Protect Legend Preston: How and Why Black Children are Denied Childhood
Legend Preston, a 10-year-old bigger-bodied Black boy, was chased by Newark officers with their guns drawn because they thought he was a suspect in an armed robbery. In the video footage his mom took, Preston says, “Some police started coming this way with guns pointed at me, and then I ran into the backyard.” He goes on to say, “I ran because they thought that I rolled the ball into the street on purpose, and they were just holding shotguns at me trying to shoot me.”
The violence of assuming a Black child to be an adult or a man speaks volumes to the logic and concept of the white gaze when it comes to Black children’s bodies. Throughout history, white people have justified the violence, harm and labor done to Black children by scripting their Blackness as dangerous and meant for labor at all ages. Black boys were castrated as babies specifically to protect white womanhood because white ideology framed all Black boys and men as rapists and predators.
In the show Underground, the young boy named James, who is only six, was put on the cotton fields to pick cotton for hours with no hesitation. In contrast, his best friend, T.R., who was the child of the plantation owner, was empowered at the same age that he would inherit the whole land and all of the slaves on it. The protection and entitlement that has already been instilled in T.R., a young white boy, versus the labor, violence, exploitation, and dehumanizing of James, a young Black boy, illustrates how differently antiblackness and oppression can shift access to childhood.
When we specifically add in the layers of fatphobia and colorism within this violent situation, it adds more complex nuance to the levels of antiblackness Legend suffered. Being bigger-bodied and dark-skinned as a Black child means dealing with levels of dehumanization and the denial of childhood/innocence/youth. Similar to Mike Brown, the assumption is that bigger-bodied, dark-skin Black boys are men — meaning they are predators and any contact with them inherently means “kill or be killed.”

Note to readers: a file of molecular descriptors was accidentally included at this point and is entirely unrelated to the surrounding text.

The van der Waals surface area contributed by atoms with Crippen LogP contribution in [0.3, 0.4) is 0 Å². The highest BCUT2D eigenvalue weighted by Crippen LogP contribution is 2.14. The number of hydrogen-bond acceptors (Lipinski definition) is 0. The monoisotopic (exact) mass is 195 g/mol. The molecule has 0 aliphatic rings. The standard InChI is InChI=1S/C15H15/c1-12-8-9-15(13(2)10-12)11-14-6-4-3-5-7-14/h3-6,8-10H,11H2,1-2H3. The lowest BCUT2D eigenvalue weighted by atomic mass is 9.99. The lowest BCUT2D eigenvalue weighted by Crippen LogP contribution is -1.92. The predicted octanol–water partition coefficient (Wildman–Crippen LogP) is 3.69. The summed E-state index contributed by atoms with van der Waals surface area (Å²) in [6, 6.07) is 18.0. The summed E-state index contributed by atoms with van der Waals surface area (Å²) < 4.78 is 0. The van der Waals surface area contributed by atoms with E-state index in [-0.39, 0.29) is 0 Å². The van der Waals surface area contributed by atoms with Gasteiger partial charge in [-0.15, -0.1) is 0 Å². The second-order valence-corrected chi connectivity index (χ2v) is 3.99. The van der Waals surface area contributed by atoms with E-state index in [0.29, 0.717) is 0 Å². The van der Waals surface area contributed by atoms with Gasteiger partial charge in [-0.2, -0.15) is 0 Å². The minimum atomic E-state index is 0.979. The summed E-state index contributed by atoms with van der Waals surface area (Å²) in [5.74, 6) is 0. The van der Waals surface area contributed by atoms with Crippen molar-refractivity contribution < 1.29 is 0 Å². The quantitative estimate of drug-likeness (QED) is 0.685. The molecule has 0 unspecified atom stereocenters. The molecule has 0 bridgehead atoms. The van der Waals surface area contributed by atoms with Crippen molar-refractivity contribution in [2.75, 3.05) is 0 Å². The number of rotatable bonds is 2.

An American Psychological Association article, “Black Boys Viewed as Older, Less Innocent Than Whites, Research Finds,” states:
“Black boys as young as 10 may not be viewed in the same light of childhood innocence as their white peers, but are instead more likely to be mistaken as older, be perceived as guilty and face police violence if accused of a crime.”
After the murders of Tamir Rice, Mike Brown and Trayvon Martin, we are consistently shown how childhood and the characteristics of innocence and purity are denied to black children. The unconscious dehumanization and antiblack violence of Black children by white people, police officers and state agents will always be something we must be aware of.
When we discuss how to protect Black children, it must always incorporate a lens of how often Black children are viewed as adults, but also that Black children are so weighed down with defense mechanisms to survive white supremacy that it erases the ability to remain ignorant of the very real violence that is awaiting them everyday of their life. Legend Preston and all Black children deserve better.
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